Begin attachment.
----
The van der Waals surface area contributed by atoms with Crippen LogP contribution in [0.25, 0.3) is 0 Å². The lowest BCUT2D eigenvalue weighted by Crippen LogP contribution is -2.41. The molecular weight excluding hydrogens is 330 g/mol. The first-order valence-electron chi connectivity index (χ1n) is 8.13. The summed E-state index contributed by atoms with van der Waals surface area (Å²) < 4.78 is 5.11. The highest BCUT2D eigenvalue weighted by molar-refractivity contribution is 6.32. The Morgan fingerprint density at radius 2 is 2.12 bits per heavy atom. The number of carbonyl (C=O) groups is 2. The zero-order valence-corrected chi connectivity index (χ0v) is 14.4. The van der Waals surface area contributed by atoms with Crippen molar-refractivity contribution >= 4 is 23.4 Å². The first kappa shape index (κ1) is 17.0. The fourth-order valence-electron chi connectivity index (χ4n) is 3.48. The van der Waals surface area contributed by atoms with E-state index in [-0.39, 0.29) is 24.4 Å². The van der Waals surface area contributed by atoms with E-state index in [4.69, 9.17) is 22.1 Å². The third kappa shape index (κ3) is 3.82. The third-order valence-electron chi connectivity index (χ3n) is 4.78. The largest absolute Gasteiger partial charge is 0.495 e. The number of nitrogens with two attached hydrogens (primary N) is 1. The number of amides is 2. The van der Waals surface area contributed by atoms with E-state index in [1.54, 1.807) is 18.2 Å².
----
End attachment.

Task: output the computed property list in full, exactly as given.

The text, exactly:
The van der Waals surface area contributed by atoms with Crippen LogP contribution in [0.25, 0.3) is 0 Å². The lowest BCUT2D eigenvalue weighted by Crippen LogP contribution is -2.41. The molecular weight excluding hydrogens is 330 g/mol. The first-order valence-electron chi connectivity index (χ1n) is 8.13. The summed E-state index contributed by atoms with van der Waals surface area (Å²) < 4.78 is 5.11. The highest BCUT2D eigenvalue weighted by molar-refractivity contribution is 6.32. The Morgan fingerprint density at radius 2 is 2.12 bits per heavy atom. The number of carbonyl (C=O) groups is 2. The zero-order valence-corrected chi connectivity index (χ0v) is 14.4. The van der Waals surface area contributed by atoms with Crippen molar-refractivity contribution >= 4 is 23.4 Å². The first kappa shape index (κ1) is 17.0. The fourth-order valence-electron chi connectivity index (χ4n) is 3.48. The van der Waals surface area contributed by atoms with E-state index in [-0.39, 0.29) is 24.4 Å². The van der Waals surface area contributed by atoms with E-state index in [4.69, 9.17) is 22.1 Å². The third kappa shape index (κ3) is 3.82. The third-order valence-electron chi connectivity index (χ3n) is 4.78. The largest absolute Gasteiger partial charge is 0.495 e. The number of nitrogens with two attached hydrogens (primary N) is 1. The number of amides is 2. The van der Waals surface area contributed by atoms with E-state index in [1.54, 1.807) is 18.2 Å².